Anti-Israel activists disrupted a performance this week by the Jerusalem Quartet at England's largest arts festival.
The Israeli classical ensemble was playing at the Brighton Festival on Tuesday evening when the protest took place.
Eight demonstrators from the Brighton and Hove Palestine Solidarity Campaign shouted "Israel is guilty of war crimes against the Palestinians" and chanted "Free Palestine". They were thrown out by security guards.
Before the performance Festival director Andrew Comben had made an announcement warning the audience of the likelihood of disruption, following an earlier protest outside the Brighton Dome venue.
The Quartet was performing Schumann's Piano Quintet, alongside Russian pianist Alexander Melnikov, when the protest took place.
The musicians played on through the disruption and were given a standing ovation. The Quartet later tweeted: "Repeated disturbances in our concert in Brighton. Pity these misguided souls don't do something that might actually make a difference."
In a statement the musicians said: "The Jerusalem Quartet comprises four Israeli citizens, with no direct connection with, or patronage by, the government of Israel.
"We no more represent the government of our home country than the audiences for whom we perform, or indeed protesters, represent the government of their country.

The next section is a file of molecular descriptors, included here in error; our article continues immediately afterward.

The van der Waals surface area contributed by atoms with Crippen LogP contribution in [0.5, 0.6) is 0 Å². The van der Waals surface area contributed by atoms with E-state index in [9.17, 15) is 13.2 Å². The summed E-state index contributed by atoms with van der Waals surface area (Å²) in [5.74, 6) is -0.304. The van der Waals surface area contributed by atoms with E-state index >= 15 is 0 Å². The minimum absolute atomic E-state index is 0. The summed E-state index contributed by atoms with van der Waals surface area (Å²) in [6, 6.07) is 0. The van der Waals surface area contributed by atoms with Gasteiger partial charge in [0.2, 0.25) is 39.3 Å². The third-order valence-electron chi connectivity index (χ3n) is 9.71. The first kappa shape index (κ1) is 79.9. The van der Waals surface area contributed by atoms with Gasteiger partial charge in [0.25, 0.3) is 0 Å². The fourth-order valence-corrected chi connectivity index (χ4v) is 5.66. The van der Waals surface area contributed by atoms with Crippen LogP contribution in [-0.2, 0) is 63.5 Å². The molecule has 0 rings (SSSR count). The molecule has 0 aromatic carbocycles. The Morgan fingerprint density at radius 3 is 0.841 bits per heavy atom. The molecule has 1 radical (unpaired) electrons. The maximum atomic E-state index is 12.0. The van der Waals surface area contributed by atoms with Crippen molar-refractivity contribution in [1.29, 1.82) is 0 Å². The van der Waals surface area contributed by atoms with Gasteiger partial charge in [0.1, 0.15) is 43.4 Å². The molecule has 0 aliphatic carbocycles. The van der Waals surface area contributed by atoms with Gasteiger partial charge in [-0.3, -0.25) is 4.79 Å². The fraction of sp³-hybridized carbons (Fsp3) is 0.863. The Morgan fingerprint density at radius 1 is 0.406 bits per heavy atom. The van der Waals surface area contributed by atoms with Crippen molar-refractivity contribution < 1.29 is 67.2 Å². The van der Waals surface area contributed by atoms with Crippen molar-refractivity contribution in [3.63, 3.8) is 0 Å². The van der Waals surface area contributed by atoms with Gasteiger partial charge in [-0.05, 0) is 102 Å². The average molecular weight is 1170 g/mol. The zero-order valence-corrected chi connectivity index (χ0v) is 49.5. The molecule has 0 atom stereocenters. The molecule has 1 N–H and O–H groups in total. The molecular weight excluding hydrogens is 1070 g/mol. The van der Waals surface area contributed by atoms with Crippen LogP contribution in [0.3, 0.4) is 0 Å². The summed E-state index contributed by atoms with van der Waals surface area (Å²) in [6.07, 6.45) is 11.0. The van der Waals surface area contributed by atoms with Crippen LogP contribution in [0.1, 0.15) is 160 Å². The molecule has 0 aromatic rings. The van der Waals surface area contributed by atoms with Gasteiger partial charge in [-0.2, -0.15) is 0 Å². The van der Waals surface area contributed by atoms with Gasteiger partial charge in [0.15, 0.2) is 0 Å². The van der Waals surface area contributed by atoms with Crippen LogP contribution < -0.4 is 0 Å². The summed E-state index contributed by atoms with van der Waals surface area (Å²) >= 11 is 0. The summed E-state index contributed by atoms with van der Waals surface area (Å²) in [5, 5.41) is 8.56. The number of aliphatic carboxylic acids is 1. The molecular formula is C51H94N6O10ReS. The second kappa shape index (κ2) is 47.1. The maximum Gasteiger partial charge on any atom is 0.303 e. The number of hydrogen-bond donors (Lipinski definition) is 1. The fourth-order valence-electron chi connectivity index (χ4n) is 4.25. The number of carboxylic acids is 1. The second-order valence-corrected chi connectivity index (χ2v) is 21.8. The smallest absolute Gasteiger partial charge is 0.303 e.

"We encourage honest and respectful discussion concerning any topic at appropriate times and places. We do not believe the concert hall represents an appropriate forum for such discussion.
"We are musicians. We wish for our audiences of all persuasions, nationalities, and ethnicities to enjoy our music."
The protesters said they had acted on behalf of the Palestinian Campaign for the Academic and Cultural Boycott of Israel (PACBI).
"These musicians are cultural ambassadors for an apartheid state and as such should not be performing at the Brighton Festival," they said in a statement. "The festival guest director's mission statement affirms that the role of the festival is to 'remind us of the positive changes we can all make to improve our world for future generations'. Using music to whitewash the apartheid state of Israel should have no place here."
But concert-goer Ian Thompson wrote on the festival's website: "I was so ashamed and angered by the interruptions to the programme. Nevertheless, hair-on-end moments were delivered throughout a very affecting concert by five virtuosi. Wonderful music from a world-class group."
UK performances by the Quartet have repeatedly been disrupted, including at Wigmore Hall in April 2010 and in Edinburgh in 2008.